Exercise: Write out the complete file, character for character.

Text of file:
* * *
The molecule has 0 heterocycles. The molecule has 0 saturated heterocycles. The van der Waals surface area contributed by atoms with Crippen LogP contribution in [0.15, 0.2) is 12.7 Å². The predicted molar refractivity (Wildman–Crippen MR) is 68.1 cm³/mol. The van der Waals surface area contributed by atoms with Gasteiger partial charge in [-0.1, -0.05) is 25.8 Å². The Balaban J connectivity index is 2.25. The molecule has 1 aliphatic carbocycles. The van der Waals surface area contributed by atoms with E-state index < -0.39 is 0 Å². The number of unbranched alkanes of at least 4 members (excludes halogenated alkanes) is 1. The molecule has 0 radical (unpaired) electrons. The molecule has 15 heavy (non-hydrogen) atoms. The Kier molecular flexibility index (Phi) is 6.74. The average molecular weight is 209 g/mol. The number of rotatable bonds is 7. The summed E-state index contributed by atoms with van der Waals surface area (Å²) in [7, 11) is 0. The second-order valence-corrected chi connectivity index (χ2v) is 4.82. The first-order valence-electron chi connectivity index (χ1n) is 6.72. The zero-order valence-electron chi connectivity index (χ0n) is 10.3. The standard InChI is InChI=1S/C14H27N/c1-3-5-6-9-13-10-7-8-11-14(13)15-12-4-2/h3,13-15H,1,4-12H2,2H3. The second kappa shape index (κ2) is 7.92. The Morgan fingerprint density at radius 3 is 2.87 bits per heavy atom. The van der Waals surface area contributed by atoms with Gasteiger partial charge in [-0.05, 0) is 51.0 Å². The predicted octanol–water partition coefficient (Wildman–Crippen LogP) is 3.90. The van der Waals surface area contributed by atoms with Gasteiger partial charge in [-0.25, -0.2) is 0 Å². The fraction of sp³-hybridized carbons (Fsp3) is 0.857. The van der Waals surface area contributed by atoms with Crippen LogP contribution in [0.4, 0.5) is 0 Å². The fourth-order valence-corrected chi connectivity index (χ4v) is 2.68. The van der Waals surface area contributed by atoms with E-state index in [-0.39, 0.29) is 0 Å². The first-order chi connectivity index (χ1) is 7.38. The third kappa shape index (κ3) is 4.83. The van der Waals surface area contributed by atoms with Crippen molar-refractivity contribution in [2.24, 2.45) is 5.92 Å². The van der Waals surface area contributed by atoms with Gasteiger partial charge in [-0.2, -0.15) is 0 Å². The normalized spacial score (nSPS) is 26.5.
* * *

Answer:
The molecule has 0 heterocycles. The molecule has 0 saturated heterocycles. The van der Waals surface area contributed by atoms with Crippen LogP contribution in [0.15, 0.2) is 12.7 Å². The predicted molar refractivity (Wildman–Crippen MR) is 68.1 cm³/mol. The van der Waals surface area contributed by atoms with Gasteiger partial charge in [-0.1, -0.05) is 25.8 Å². The Balaban J connectivity index is 2.25. The molecule has 1 aliphatic carbocycles. The van der Waals surface area contributed by atoms with E-state index < -0.39 is 0 Å². The number of unbranched alkanes of at least 4 members (excludes halogenated alkanes) is 1. The molecule has 0 radical (unpaired) electrons. The molecule has 15 heavy (non-hydrogen) atoms. The Kier molecular flexibility index (Phi) is 6.74. The average molecular weight is 209 g/mol. The number of rotatable bonds is 7. The summed E-state index contributed by atoms with van der Waals surface area (Å²) in [7, 11) is 0. The second-order valence-corrected chi connectivity index (χ2v) is 4.82. The first-order valence-electron chi connectivity index (χ1n) is 6.72. The zero-order valence-electron chi connectivity index (χ0n) is 10.3. The standard InChI is InChI=1S/C14H27N/c1-3-5-6-9-13-10-7-8-11-14(13)15-12-4-2/h3,13-15H,1,4-12H2,2H3. The second kappa shape index (κ2) is 7.92. The Morgan fingerprint density at radius 3 is 2.87 bits per heavy atom. The van der Waals surface area contributed by atoms with Gasteiger partial charge in [-0.05, 0) is 51.0 Å². The predicted octanol–water partition coefficient (Wildman–Crippen LogP) is 3.90. The van der Waals surface area contributed by atoms with Gasteiger partial charge in [-0.25, -0.2) is 0 Å². The fraction of sp³-hybridized carbons (Fsp3) is 0.857. The van der Waals surface area contributed by atoms with Crippen LogP contribution in [0.4, 0.5) is 0 Å². The fourth-order valence-corrected chi connectivity index (χ4v) is 2.68. The van der Waals surface area contributed by atoms with E-state index in [-0.39, 0.29) is 0 Å². The first-order chi connectivity index (χ1) is 7.38. The third kappa shape index (κ3) is 4.83. The van der Waals surface area contributed by atoms with Crippen molar-refractivity contribution in [2.24, 2.45) is 5.92 Å². The van der Waals surface area contributed by atoms with Gasteiger partial charge in [-0.2, -0.15) is 0 Å². The normalized spacial score (nSPS) is 26.5.